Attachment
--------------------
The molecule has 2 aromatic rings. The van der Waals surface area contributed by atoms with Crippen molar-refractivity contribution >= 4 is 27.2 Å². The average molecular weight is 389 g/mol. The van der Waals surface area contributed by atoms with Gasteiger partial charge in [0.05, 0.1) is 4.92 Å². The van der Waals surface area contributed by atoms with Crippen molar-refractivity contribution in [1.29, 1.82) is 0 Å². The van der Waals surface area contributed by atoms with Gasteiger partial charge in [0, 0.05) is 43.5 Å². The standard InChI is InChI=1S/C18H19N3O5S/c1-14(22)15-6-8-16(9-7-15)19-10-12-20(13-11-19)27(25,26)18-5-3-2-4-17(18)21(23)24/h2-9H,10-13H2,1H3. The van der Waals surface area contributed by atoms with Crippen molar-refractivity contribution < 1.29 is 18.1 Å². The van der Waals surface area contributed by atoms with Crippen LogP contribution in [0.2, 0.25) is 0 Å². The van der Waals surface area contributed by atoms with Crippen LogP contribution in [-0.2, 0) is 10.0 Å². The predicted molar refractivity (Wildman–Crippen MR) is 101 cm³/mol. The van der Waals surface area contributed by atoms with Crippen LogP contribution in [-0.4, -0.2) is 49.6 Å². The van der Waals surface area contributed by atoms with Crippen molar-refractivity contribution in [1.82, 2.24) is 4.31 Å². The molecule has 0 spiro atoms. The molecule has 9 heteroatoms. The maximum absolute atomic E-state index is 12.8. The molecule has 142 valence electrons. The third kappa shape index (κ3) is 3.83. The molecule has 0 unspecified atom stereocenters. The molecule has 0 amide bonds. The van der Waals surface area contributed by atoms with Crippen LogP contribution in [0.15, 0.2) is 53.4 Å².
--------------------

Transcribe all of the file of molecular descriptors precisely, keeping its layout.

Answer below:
The molecule has 2 aromatic rings. The van der Waals surface area contributed by atoms with Crippen molar-refractivity contribution >= 4 is 27.2 Å². The average molecular weight is 389 g/mol. The van der Waals surface area contributed by atoms with Gasteiger partial charge in [0.05, 0.1) is 4.92 Å². The van der Waals surface area contributed by atoms with Crippen molar-refractivity contribution in [1.29, 1.82) is 0 Å². The van der Waals surface area contributed by atoms with Gasteiger partial charge in [0, 0.05) is 43.5 Å². The standard InChI is InChI=1S/C18H19N3O5S/c1-14(22)15-6-8-16(9-7-15)19-10-12-20(13-11-19)27(25,26)18-5-3-2-4-17(18)21(23)24/h2-9H,10-13H2,1H3. The van der Waals surface area contributed by atoms with Crippen molar-refractivity contribution < 1.29 is 18.1 Å². The van der Waals surface area contributed by atoms with Crippen LogP contribution in [0.2, 0.25) is 0 Å². The van der Waals surface area contributed by atoms with Crippen LogP contribution in [-0.2, 0) is 10.0 Å². The predicted molar refractivity (Wildman–Crippen MR) is 101 cm³/mol. The van der Waals surface area contributed by atoms with Crippen LogP contribution in [-0.4, -0.2) is 49.6 Å². The van der Waals surface area contributed by atoms with Crippen molar-refractivity contribution in [1.82, 2.24) is 4.31 Å². The molecule has 0 spiro atoms. The molecule has 9 heteroatoms. The maximum absolute atomic E-state index is 12.8. The molecule has 142 valence electrons. The third kappa shape index (κ3) is 3.83. The molecule has 0 unspecified atom stereocenters. The molecule has 0 amide bonds. The van der Waals surface area contributed by atoms with Crippen LogP contribution in [0.15, 0.2) is 53.4 Å².